Elbit Systems of Israel produces their Skylark series of Unmanned Aerial Vehicle (UAV) as a portable surveillance and reconnaissance system. The type was developed through a joint initiative by the Technology and Logistics Branch and Ground Forces of the Israeli Defense Force (IDF). Due to its size, the system can be brought to bear at the squad level, providing a fire team with a quick reacting, real-time processing "eye-in-the-sky" ally to be used to identify potential threats or areas governed by the enemy during the course of an operation. The Skylark has since been evolved into two distinct forms - the original Skylark I and the follow-up Skylark 2 with broadened tactical capabilities. Elbit Systems was founded in 1967 and is headquartered out of Haifa, Israel. Its initial business primarily dealt with electronics and communications before delving into the world of unmanned systems, having grown to employ some 12,300 personnel worldwide.
As a portable system, the Skylark can be transported with relative ease and is launched via hand - doing away with the more complicated and expensive catapult-launching methods utilized by larger UAV types. The design consists of a conventional airplane arrangement involving a centralized nacelle containing the requisite fuel stores, powerplant and payload as well as a traditional tail unit. The Skylark makes use of straight wing appendages that sport a slight forward crank at their midway span (this is mainly noticeable at the trailing edges. Wings are high-mounted on the fuselage to help clear the belly-mounted nacelle camera equipment. The tail unit consists of a single vertical fin set forward of the horizontal tailplanes. There is no undercarriage attributed to the Skylark design as recovery is through stalling, creating a slow and controlled freefall to which the system lands safely on a pre-inflated cushion. The Skylark I sports an operational range out to 10 kilometers (approximately 6.2 miles). The onboard powerplant manages a two-bladed propeller system fitted at the front of the design in a "puller" configuration.
As the primary mission of the Skylark is observation, the system is properly equipped with a real-time camera for daylight operations while it can also be equipped with a thermal imaging device and electro-optical/infrared sensors. This allows for the Skylark system to operate in low-light conditions with the same fervor as it does in day time sorties. Guidance is assisted by the onboard GPS installation. The visual systems transmit data to an awaiting Ground Control Station (GCS) managed by the launch crew.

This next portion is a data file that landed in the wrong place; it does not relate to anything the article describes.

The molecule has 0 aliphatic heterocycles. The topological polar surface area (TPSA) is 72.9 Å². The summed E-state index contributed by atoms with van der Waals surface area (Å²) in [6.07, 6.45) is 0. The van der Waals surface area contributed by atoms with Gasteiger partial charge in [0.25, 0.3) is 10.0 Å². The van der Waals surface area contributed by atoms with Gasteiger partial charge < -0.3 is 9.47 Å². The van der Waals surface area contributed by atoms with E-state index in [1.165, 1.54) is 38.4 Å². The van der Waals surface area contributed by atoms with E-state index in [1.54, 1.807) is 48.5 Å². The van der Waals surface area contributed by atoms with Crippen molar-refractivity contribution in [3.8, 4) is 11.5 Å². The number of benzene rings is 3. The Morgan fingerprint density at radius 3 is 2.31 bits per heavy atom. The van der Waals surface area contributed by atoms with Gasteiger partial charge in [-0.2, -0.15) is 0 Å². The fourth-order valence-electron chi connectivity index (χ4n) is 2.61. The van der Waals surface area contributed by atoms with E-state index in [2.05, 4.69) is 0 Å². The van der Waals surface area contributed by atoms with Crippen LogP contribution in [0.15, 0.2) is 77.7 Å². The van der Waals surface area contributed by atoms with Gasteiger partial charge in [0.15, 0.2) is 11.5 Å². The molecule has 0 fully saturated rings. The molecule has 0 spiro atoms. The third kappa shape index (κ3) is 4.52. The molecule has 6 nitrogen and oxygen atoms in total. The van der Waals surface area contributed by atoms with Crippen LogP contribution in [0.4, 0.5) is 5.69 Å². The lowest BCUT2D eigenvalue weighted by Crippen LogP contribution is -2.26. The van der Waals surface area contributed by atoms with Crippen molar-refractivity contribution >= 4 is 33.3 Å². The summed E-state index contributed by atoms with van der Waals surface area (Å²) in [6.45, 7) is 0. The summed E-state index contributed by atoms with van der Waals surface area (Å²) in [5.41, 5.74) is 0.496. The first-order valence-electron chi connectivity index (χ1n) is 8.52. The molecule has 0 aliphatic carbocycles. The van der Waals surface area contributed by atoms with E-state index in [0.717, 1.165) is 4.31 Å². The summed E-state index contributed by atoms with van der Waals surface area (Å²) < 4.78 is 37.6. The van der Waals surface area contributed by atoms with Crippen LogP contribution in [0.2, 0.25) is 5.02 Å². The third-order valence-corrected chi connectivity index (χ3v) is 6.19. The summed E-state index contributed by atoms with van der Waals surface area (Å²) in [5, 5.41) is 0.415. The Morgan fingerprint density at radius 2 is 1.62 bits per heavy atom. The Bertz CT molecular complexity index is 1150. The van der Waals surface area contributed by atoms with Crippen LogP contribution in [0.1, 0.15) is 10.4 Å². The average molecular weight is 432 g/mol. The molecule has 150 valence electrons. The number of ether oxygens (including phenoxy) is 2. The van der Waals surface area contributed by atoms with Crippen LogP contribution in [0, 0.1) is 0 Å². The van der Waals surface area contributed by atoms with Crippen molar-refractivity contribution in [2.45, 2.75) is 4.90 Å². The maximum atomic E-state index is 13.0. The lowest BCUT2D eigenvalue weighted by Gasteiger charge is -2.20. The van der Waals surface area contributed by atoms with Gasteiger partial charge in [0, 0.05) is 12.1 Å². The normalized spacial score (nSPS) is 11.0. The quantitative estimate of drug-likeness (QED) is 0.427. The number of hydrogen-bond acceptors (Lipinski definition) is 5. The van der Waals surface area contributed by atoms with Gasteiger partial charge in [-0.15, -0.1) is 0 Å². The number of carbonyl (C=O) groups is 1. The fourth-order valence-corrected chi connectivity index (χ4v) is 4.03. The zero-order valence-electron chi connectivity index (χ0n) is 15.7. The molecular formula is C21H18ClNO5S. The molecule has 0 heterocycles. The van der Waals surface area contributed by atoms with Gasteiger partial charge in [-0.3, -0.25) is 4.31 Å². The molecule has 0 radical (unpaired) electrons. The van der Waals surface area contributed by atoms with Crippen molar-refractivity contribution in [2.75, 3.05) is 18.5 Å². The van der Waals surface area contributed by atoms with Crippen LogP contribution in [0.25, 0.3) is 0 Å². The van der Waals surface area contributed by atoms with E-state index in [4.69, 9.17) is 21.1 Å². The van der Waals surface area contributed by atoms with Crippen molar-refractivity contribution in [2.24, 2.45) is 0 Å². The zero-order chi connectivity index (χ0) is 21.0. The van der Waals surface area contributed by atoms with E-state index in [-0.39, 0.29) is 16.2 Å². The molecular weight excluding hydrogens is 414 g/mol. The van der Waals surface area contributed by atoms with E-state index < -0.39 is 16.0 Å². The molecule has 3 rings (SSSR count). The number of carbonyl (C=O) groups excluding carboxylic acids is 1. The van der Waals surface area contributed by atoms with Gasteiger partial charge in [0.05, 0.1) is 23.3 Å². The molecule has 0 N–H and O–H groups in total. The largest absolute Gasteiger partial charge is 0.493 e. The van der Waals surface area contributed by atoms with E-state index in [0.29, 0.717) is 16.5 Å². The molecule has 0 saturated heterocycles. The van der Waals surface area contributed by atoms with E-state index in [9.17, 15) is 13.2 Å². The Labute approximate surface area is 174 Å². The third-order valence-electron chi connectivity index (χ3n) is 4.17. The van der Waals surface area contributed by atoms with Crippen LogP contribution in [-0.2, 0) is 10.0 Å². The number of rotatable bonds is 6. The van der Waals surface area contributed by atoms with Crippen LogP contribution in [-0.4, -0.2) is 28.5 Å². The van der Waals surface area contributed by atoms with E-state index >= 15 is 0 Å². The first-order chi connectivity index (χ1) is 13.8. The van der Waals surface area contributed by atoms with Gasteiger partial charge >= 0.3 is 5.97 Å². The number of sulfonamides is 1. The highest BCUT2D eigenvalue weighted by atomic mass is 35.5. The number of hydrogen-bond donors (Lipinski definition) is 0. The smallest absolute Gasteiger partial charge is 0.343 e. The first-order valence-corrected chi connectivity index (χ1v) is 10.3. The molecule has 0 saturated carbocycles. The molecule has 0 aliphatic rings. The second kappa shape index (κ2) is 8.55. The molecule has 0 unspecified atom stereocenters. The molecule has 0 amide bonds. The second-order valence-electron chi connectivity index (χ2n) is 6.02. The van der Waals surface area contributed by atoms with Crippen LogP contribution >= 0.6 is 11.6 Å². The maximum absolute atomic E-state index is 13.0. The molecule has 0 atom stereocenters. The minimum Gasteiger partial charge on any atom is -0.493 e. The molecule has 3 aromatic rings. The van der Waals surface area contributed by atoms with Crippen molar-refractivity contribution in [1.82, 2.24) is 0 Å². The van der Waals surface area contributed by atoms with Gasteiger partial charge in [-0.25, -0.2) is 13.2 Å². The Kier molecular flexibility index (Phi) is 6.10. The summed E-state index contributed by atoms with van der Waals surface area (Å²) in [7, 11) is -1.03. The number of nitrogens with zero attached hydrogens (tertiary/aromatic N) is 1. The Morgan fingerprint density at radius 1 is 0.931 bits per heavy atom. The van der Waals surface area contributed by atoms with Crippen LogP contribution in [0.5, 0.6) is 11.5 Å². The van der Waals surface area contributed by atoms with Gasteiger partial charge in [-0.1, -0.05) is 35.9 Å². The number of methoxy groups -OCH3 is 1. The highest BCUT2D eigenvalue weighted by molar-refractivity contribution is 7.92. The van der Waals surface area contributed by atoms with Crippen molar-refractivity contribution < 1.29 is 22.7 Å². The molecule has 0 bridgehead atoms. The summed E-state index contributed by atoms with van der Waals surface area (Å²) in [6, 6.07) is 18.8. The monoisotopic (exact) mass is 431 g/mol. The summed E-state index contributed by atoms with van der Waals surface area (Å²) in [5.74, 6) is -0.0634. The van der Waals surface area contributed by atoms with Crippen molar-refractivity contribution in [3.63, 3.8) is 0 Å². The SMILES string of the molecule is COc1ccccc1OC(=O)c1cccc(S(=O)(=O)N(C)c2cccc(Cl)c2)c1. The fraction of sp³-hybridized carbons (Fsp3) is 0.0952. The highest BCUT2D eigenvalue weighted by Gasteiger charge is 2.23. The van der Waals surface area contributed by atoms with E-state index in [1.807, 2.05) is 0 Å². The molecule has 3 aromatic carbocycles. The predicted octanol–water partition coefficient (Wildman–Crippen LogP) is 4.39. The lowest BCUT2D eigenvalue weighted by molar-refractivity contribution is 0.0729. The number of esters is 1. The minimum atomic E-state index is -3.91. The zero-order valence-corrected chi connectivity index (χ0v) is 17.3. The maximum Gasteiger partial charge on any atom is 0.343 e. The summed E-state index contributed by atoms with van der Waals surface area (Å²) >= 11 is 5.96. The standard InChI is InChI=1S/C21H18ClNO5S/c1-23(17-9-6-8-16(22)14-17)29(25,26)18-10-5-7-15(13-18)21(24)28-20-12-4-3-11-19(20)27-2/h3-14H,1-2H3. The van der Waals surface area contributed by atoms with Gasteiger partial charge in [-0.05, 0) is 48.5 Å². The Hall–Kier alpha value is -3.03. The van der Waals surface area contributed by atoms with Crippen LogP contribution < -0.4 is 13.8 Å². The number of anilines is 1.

The Skylark II (also known as the "Skylark Generation 2") system is a more advanced version of the Skylark family UAV. Elbit debuted the Skylark II in 2006 and marketed it with an improved range of 60 km (37 miles) with a flight endurance time of approximately 6 hours. The aircraft is intended to serve in the low-to-medium altitude role and management is through a crew of two specially-trained operators utilizing the GCS from a HMMWV high-mobility vehicle (HUMVEE). Its overall design configuration is equivalent to the original Skylark 1 series including the underslung payload area.
The Skylark II is expected to enter service with the Israeli Army by the end of 2013 and serve in the intelligence-gathering role. The Skylark 2 will eventually staff every Israeli Army battalion in the support role.
Australia; Canada; Croatia; Czech Republic; Hungary; Israel; Kazakhstan; Macedonia; Netherlands; Poland; Slovakia; South Korea; Sweden
(OPERATORS list includes past, present, and future operators when applicable)
✓Intelligence-Surveillance-Reconnaissance (ISR), Scout
Surveil ground targets / target areas to assess environmental threat levels, enemy strength, or enemy movement.
Aircraft inherently designed (or later developed) with an unmanned capability to cover a variety of over-battlefield roles.
105.4 ft (32.14 m)
15 lb (7 kg)
15 lb (7 kg)
+0 lb (+0 kg)
(Showcased structural values pertain to the base Elbit Skylark production variant)
monoplane / shoulder-mounted / straight
Design utilizes a single primary wing mainplane; this represent the most popular mainplane arrangement.
Mainplanes are mounted at the upper section of the fuselage, generally at the imaginary line intersecting the pilot's shoulders.
The planform involves use of basic, straight mainplane members.
(Structural descriptors pertain to the base Elbit Skylark production variant)
1 x Electric powerplant powering a two-bladed propeller in a puller arrangement.
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